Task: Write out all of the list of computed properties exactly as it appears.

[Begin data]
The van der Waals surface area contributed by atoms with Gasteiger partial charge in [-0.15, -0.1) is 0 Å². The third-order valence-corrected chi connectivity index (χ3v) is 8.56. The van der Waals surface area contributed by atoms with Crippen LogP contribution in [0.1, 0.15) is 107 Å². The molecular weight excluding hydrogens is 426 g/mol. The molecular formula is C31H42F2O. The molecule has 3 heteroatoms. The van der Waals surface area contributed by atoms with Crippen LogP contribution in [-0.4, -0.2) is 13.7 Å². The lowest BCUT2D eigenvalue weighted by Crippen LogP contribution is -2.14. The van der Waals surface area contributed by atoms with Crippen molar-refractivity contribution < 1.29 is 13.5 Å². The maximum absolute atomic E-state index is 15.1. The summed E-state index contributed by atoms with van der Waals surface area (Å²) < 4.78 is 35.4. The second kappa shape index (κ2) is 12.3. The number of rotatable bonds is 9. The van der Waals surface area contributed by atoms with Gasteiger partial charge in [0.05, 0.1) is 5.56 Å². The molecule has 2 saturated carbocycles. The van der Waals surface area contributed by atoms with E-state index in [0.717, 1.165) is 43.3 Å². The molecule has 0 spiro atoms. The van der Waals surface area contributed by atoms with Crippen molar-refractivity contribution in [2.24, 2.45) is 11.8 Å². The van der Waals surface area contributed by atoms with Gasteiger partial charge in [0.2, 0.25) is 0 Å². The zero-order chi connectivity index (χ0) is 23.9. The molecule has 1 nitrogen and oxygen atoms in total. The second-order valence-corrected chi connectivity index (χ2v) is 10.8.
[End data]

The van der Waals surface area contributed by atoms with Gasteiger partial charge in [-0.15, -0.1) is 0 Å². The third-order valence-corrected chi connectivity index (χ3v) is 8.56. The van der Waals surface area contributed by atoms with Crippen LogP contribution in [0.1, 0.15) is 107 Å². The molecular weight excluding hydrogens is 426 g/mol. The molecular formula is C31H42F2O. The molecule has 3 heteroatoms. The van der Waals surface area contributed by atoms with Crippen LogP contribution in [-0.4, -0.2) is 13.7 Å². The lowest BCUT2D eigenvalue weighted by Crippen LogP contribution is -2.14. The van der Waals surface area contributed by atoms with Crippen molar-refractivity contribution < 1.29 is 13.5 Å². The maximum absolute atomic E-state index is 15.1. The summed E-state index contributed by atoms with van der Waals surface area (Å²) < 4.78 is 35.4. The second kappa shape index (κ2) is 12.3. The number of rotatable bonds is 9. The van der Waals surface area contributed by atoms with Gasteiger partial charge in [0.05, 0.1) is 5.56 Å². The molecule has 2 saturated carbocycles. The van der Waals surface area contributed by atoms with E-state index in [0.717, 1.165) is 43.3 Å². The molecule has 0 spiro atoms. The van der Waals surface area contributed by atoms with Crippen molar-refractivity contribution in [2.24, 2.45) is 11.8 Å². The van der Waals surface area contributed by atoms with Gasteiger partial charge in [0.2, 0.25) is 0 Å². The zero-order chi connectivity index (χ0) is 23.9. The molecule has 1 nitrogen and oxygen atoms in total. The second-order valence-corrected chi connectivity index (χ2v) is 10.8.